Today is a two-fer. I had a homework assignment from The Daring Way to create something about authenticity and shame. And then Napowrimo.net suggested that we “write a poem that features walls, bricks, stones, arches, or the like. If that sounds a bit hard, remember that one of Robert Frost’s most famous poems was about a wall.”
So, here is my poem on authenticity, shame, and construction. And here, or at the bottom, well, I made a youtube thing…
Be authentic, they said
And so I began to build a dwelling
Brick by brick, carefully placing each by hand
Striving for stability and strength
Until Shame arrived, snickering and swaggering
And knocked my framework down.
Through tears, I saw a few bricks still in place
And so I began to build again
Stronger this time and determined
To cement my bricks with confidence
And courageous vulnerability
Until this time Shame brought an axe.
Through clearing dust, I saw walls still standing
And noticed, gratefully,
That Shame had only made a window
So I finished sills and sashes
And hung the brightest curtains
And dared Shame to look me in the eye.
And Shame snickered and swaggered
But kept a leery distance.
So I got back to work again
With truer bricks and better plans,
Crafting glorious arches, and windows
To welcome in the light.
~ Liesl Dineen 2014
Sometimes it’s a huge pool, or maybe even an ocean. You can’t avoid it, and you can’t go around, it’s just too big. Sorrows, sadness. That’s the water, vast, scary and yet still welcoming. But please be careful.
So here, a list of cautions:
- Drowning in your sorrows is a dangerous way to spend your time.
- Drowning your sorrows with other liquids works for a little while, but it’s just a short term solution with a longer-term headache attached.
- Wallowing isn’t that bad, as long as the water’s shallow enough and you don’t get too comfortable. You’re not meant to stay forever.
- Pretending that you’re walking on water (or actually managing it) is best left to the professionals.
- Pretending there’s no water at all is drowning of another sort, and can lead to padded rooms or chemical interventions of an unwelcome kind.
The pool of sorrows is real, it’s there, and we all have to get in the water sometimes, so it’s best to make the best of it. Best learn to swim.
Your first step is to get to know this stuff. You have to let yourself float in it, make sure you’re buoyant; test it out. If you feel yourself sinking fast, you’re not ready yet. Put your foot in, go slowly. Get used to the sensation without judgment. This isn’t a test. It’s just life.
Get to know the flow of it. Open your mouth and taste it, just a little bit. Let it flow over you and under you. Believe that you can exist with it, neither of you consuming the other. Learn to feel yourself where you are, to feel at peace here.
Now try to move within it. Pick your own direction and go. No, not fighting the water, that’s how you drown, of course. You have to float, glide, partway under, partway above, working with it to keep moving along. Push, relax, and push again. Find your own rhythm. It will come to you when you stop fighting.
Someday, or every day for a little while, you’ll get out of the pool, dry yourself off, and feel better. In the long run, I promise this exercise is good for you. Steady exposure to the water lessens the shock of immersion. Instead of panic, you can tell yourself: Oh, this. I remember this stuff, I better start swimming. I’ll be okay.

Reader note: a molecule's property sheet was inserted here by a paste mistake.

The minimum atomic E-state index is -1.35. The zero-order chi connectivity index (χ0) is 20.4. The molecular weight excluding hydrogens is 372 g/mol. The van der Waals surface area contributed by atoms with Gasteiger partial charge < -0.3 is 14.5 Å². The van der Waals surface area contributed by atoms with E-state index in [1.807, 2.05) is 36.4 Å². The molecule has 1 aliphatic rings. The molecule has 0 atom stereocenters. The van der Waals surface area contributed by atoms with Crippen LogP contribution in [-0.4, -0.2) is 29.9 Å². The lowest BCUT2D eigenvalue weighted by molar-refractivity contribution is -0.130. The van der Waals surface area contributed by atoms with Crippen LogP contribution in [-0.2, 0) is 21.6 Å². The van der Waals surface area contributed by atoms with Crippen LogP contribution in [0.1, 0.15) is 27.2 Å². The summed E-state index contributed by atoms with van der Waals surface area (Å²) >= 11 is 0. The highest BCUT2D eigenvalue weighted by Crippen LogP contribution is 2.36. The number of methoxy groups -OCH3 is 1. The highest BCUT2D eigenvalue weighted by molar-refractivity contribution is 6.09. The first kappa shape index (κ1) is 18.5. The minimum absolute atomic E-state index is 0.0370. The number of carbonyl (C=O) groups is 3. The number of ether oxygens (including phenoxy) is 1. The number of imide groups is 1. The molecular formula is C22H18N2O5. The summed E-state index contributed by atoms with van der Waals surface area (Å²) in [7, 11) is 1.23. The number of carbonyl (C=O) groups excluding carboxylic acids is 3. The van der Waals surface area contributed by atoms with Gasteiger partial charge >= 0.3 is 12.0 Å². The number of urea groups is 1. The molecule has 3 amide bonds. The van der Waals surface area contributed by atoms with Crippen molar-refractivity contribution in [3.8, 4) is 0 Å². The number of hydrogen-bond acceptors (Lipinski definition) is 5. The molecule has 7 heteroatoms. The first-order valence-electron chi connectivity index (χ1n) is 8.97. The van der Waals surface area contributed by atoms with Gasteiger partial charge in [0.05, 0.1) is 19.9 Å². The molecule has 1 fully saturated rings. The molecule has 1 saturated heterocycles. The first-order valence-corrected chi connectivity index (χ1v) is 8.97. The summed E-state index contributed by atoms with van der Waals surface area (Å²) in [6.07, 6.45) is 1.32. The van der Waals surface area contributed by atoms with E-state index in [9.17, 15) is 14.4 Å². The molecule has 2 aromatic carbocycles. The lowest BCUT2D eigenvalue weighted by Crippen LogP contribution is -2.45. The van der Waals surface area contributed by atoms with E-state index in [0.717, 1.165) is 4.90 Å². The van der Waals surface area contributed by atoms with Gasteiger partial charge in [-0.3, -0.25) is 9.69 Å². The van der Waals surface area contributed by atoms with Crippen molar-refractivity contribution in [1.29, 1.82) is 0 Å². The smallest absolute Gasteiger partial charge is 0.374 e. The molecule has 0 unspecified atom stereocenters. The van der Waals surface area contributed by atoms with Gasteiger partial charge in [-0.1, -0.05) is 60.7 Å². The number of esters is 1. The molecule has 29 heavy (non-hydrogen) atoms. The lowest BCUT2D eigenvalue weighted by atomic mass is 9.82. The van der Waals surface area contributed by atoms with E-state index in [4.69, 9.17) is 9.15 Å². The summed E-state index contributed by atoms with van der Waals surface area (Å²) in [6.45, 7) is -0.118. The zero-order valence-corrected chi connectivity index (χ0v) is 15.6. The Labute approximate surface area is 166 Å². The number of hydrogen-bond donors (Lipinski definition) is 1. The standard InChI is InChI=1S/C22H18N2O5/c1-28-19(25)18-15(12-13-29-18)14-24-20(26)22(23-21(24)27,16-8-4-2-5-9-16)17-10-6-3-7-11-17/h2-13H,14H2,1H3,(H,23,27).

And if you fall in too suddenly, if you didn’t see it coming, forgive yourself, forgive the water, and just breathe. Feel the air in your lungs and on your body, mingling with the water. There is always air here. Breathe it in, and remember that you will never be a perfect swimmer. Accept your own strokes, accept your own way of doing things. Give yourself all the time you need. Just keep breathing, and swimming, and head to shore when you’re ready for dry land.
14 Words for One Love on Valentine’s Day
Jodi Barnes is a poet who lives near me and has started something amazing. As a loving and revolutionary response to the white supremacist “14 words” of intolerance, she has been collecting 14-word poems on love of all kinds. Her plan is to enlist a posse and hand out these poems one at a time on Valentine’s Day. Her original goal was 1400 poems, but I think we’ve already blown the lid off of that.
Click on the picture to check it out.
I guess I’ve made it clear here that I’m working toward recovery from a fairly nasty bout of depression, that my writing has stalled off and on, and that I’m trying to feel okay about things out of my control but that affect me and my family greatly. So while this 14 Words for One Love on Valentine’s Day thing caught my eye, and I joined the event, I didn’t intend to write more than one or two baby poems. I just didn’t have it in me.
The problem, well, more like the wonder, was that once I wrote a couple, I wanted to write more and more. When you attack the many crazy angles of love a few words at a time, you get the pleasure of little tastes, different views, and a forced clarity that I adore more and more with each passing poem. It may not be the cure to all that ails me, but it’s been a hell of a healthy distraction, at the very least.